• Anonymous

    Well two main points I want to address here:

    #1) I think the real eventual threat here is IPv4 space depletion – how many facebook apps are there? My cursory research is coming up with all kinds of numbers, but if we were to (eventually) get to a world where *every* FB app had SSL, every SSL connection will need its own IP (due to the layering of SSL and HTTP). This could cause serious, serious strain on available IPv4 space.

    #2) Moving towards SSL is the *only* real way to start to protect peoples interactions with Facebook. If the login to FB is SSL protected, but the connection between FB and an app (let’s say, Farmville) is not – then something like Firesheep could be used to grab the FB->Farmville authorization token, then the Evil Third Party could use that to start making penis sculptures in the middle of people’s FB gardens. Or, as a less trivial example, imagine some kind of (innocent) app with a viral component – without SSL protecting the FB->app tokenization, that exchange could be exploited badly with some type of Man-In-The-Middle attack.

    In terms of protecting users’ FB credentials, in the wake of Firesheep + Starbucks WiFi – what else could FB do? There may be something, but I don’t know what that could be. I *do* know that if that interaction is not encrypted, it can be sniffed, and played back. Maybe some kind of hash with a shared secret key (per-app)…and some kind of client-created-nonce, along with parameters – and FB’s job is to record the nonce and make sure it’s not re-used? There we go; maybe I *do* know what it could be šŸ™‚ Though if the MITM attack was able to stop the original request from getting to FB, it would still be able to replay…well, it would just be able to replay the precise interaction that the end-user wanted to do, so maybe that would work…

    • Hi Brady – thanks for commenting šŸ™‚

      I agree with respect to IPv4 – had meant to mention that in the article, but forgot, because I’m dumb.

      I understand the importance of moving to SSL- and I don’t oppose them doing it. I think I’m just frustrated at the increase in cost and resources. The FB API is already HTTPS, so as an app dev, or as a small company who made an app, we’re being strong-armed into a significant increase in cost and resources. If we opt not to use SSL, users will see a message that will scare and confuse them. Again, there’s a chance I’m just being a whiny dev, but this has a huge impact on our clients – and I will probably end up taking down the FB apps I run personally, because I don’t want to pay the extra money for certs and IPs, and I don’t want to have to field the rating comments on the app from people who complain that it’s insecure. I’ve already had people accuse me of trying to *steal* their warcraft logins because of the WoW app I created. (It’s not even technically possible to steal creds using the API, but people are stupid and they write stupid things.)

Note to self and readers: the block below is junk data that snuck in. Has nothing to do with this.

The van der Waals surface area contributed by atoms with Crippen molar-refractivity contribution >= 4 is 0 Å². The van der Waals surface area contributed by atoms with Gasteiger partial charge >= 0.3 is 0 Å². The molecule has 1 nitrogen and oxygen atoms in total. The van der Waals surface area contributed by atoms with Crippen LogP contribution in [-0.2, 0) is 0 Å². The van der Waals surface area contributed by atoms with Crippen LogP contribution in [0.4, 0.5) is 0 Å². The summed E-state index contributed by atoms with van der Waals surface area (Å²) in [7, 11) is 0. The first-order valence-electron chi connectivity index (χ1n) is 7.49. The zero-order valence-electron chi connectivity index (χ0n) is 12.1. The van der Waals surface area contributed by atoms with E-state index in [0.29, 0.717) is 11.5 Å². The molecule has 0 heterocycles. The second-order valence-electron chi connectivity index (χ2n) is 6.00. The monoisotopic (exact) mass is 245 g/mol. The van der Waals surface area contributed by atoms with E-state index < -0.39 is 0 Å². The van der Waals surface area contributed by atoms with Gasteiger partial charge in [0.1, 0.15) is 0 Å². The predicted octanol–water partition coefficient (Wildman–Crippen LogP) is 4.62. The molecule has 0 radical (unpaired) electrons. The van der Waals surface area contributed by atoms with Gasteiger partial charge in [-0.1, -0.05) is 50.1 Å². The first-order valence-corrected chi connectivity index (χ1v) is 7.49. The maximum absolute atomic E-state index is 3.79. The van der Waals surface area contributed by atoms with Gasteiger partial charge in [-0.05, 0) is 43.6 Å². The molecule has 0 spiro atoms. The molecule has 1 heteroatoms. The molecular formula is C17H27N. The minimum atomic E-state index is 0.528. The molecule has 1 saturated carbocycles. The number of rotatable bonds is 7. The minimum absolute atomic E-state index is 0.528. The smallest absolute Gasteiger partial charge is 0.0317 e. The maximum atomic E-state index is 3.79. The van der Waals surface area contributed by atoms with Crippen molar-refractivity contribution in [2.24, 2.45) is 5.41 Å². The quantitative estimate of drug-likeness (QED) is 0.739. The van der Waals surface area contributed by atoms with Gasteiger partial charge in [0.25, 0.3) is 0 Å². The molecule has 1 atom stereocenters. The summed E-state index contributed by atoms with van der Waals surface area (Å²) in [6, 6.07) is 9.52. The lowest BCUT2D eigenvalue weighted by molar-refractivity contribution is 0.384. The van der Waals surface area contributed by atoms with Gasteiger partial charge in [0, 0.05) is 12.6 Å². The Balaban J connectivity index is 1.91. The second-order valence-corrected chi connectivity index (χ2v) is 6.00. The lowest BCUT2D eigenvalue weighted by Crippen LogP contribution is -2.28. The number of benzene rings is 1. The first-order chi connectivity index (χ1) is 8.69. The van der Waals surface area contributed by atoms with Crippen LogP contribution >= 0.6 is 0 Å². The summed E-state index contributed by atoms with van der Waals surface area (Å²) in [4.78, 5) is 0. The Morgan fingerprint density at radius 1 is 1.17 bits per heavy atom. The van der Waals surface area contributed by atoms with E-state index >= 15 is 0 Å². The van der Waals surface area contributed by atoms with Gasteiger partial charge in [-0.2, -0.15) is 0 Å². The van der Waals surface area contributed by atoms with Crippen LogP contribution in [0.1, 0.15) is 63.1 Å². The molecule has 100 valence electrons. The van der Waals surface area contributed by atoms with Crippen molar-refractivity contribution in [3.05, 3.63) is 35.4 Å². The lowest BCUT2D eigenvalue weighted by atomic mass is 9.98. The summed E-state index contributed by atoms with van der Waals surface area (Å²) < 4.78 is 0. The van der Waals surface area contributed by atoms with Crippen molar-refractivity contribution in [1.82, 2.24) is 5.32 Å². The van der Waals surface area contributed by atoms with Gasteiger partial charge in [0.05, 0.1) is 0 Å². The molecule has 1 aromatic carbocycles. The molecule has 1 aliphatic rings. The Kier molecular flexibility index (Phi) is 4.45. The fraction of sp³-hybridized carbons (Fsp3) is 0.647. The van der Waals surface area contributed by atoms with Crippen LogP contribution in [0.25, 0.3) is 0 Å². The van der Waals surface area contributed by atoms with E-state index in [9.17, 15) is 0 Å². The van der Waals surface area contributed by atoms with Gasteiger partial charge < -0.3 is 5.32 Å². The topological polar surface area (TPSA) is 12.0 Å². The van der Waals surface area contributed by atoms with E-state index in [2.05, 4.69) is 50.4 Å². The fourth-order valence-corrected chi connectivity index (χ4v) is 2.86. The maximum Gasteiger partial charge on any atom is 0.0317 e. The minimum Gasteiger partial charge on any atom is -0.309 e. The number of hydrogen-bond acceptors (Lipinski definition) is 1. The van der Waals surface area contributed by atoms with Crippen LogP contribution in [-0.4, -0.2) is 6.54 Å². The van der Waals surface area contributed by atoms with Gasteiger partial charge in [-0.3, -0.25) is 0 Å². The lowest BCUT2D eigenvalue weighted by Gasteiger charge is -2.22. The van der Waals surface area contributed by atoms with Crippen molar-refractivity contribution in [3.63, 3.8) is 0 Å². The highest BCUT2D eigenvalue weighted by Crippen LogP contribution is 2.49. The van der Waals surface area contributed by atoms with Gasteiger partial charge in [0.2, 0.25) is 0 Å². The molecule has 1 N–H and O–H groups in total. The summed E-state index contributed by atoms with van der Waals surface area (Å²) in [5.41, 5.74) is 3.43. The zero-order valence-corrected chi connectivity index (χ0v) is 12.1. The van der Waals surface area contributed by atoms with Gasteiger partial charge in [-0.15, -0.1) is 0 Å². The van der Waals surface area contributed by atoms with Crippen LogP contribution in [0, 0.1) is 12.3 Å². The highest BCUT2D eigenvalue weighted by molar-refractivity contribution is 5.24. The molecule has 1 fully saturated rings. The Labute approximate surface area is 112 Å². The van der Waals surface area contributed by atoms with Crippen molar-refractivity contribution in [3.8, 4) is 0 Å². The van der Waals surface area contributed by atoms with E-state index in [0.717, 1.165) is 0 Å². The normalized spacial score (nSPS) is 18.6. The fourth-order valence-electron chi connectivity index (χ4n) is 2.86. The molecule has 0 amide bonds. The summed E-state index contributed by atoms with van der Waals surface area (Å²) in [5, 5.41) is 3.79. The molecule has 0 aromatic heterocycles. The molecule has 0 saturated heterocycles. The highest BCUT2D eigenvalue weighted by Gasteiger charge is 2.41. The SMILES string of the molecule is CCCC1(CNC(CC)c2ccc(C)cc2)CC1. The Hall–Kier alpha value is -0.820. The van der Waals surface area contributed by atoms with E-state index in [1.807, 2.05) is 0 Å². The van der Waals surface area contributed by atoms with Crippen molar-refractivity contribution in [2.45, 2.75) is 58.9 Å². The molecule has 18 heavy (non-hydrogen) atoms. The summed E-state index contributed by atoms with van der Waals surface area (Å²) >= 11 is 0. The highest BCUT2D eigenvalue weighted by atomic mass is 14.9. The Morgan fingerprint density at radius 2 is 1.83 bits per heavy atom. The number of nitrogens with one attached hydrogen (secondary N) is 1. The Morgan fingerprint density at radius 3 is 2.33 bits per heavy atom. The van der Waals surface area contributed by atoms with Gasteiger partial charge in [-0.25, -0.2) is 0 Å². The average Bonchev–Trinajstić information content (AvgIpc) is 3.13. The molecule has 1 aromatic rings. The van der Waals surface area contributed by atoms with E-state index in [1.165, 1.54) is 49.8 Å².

• It’s been added now to tabs too. But if you don’t have an ssl link, they don’t get a warning, the tab to your app is simply invisible šŸ™

    getting around to sorting out my SSL setup shortly. However, haven’t they fixed the problem with one IP per SSL site now? Or is it the case that some browsers still don’t support it?

    I have enough spare IP’s fortunately, though I’m not looking forward to the cpu hit

    cheers,
    jamie

    • Hi Jamie – yeah, I covered that here: http://fbmhell.com/2011/03/app-tabs-disappearing-https/

      Not sure what you mean about one IP per SSL now? Normally, unless you get a wildcard SSL, the rule has always been on IP per SSL.

      • Ah thanks, I didn’t see that post.

        I actually googled to find the answer, and it answered my question too.

        Server Name Indication is an extension to allow the server to pass along the virtual host name as part of the initial handshake, so that the server knows which certificate to present prior to encryption being set up.

        I’ve heard some people say “then a snooper will be able to tell which virtual host a visitor is visiting”

        But of course, a snooper can do that already with the current system because the IP is unique šŸ˜€

        http://tools.ietf.org/html/rfc4366

        http://en.wikipedia.org/wiki/Server_Name_Indication

      • Do you use a different www address for canvas access via facebook, and direct calls from the browser?

        I do for security reasons, so I guess I now need two SSL addresses…

      • We use the same URL for both and just do a check on the signed request. If there is no signed request, it’s not within facebook.

      • Hmmm. I parse signed request for everything now too, so I guess I could do that too now.

        The reason I originally split it, was when there was a problem with facebooks dns once, and the host lookups were causing the canvas connection to hang. But I still wanted to resolve user hosts.. I guess I’m just anal šŸ˜€

  • kate

    hello snipe, does this feature affect non app developers too? I have a fan page where I inserted custom iframe tab (html web page)

    • It affects all tabs, as far as I know. Doesn’t matter whether the tab is a proper app or not.